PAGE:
[Python-3000] PEP 3124 - Overloading, Generic Functions, Interfaces, etc.

Greg Ewing greg.ewing at canterbury.ac.nz
Thu May 3 02:38:46 CEST 2007

Phillip J. Eby wrote:
> At 07:48 PM 5/2/2007 +1200, Greg Ewing wrote:
> > I'd work on that by finding ways to reduce the boilerplate.
> Um...  I did.  They're called @before and @after.  :)

I was talking about the need to put extra magic names
in the parameter list just to be able to call the next

> I notice that you didn't respond to my point that these also make it 
> easier for the reader to tell what the method is doing,

No, it doesn't. It tells you a very small amount about
*how* the method does whatever it does. To find out
*what* the method does, you have to either read the
comment/docstring, or if it doesn't have one, read the
method body anyway. If you read the body, you'll notice
whether and when it calls the next method.

In other words, I see the calling of the next method
as an implementation detail that doesn't need to be
announced prominently at the top of the method.

> Meanwhile, it takes less than 40 lines of code to implement both @before 
> and @after;

Size of implementation isn't the issue, it's the mental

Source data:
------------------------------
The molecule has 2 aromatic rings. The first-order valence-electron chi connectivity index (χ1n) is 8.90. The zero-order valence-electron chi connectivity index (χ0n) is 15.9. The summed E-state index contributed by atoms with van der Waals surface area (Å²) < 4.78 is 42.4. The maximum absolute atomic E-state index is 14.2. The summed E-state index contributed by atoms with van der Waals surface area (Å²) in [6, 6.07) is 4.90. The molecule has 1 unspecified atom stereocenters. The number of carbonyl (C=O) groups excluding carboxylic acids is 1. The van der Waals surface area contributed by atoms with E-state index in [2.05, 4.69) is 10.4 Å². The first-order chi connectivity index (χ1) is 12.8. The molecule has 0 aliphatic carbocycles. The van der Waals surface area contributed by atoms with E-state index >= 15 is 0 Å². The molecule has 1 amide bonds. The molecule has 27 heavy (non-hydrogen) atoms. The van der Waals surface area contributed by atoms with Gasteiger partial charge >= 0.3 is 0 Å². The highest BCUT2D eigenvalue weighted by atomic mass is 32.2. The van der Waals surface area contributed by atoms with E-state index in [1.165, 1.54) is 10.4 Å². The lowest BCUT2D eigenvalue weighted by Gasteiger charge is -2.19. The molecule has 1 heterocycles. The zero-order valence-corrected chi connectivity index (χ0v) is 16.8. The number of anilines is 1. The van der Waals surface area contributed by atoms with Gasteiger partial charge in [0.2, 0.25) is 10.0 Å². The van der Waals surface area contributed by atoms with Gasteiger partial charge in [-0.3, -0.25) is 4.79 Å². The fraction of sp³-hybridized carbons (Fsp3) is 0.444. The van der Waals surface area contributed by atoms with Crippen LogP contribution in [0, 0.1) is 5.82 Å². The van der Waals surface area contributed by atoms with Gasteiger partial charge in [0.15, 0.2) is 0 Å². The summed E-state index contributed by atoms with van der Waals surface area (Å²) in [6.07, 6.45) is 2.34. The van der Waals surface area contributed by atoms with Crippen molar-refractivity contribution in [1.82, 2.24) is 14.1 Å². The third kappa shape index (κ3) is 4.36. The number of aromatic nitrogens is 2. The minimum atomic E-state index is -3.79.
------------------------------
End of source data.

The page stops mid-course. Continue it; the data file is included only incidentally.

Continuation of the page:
load on someone trying to learn all this stuff and keep
it in their head. It's a lot easier to learn and retain
knowledge about one general mechanism than five or more
special-case variations of it.

> """In short, you have to ask yourself: am I hooking something 
> (before/after), implementing it (when), or just generally looking for 
> trouble (around)?"""

There are a lot of other things you have to ask yourself
before writing your method, too. I don't see this particular
question as fundamental enough to pick out for special

> You seem to be confusing Common Lisp with CLOS.  They are not the same thing.

You're right, my comment was really about Common Lisp as
a whole. But if they can't even keep the basic Lisp dialect
clean and coherent, it doesn't give me confidence that
they've made any attempt to do so with its object system.

More generally, arguments of the form "Language X does
it this way, so it must be good" don't impress me if I
don't regard language X as being particularly well
designed in the first place.

> Meanwhile, AspectJ and Inform 7 also include before/after/around advice 
> for their generic functions, so it's hardly only CLOS as an example of 
> their usefulness.

I'm very skeptical about the whole business of aspects,
too, and I find Inform 7 to be massively confusing in
many ways. So you're not going to impress me by appealing
to those, either. :-)


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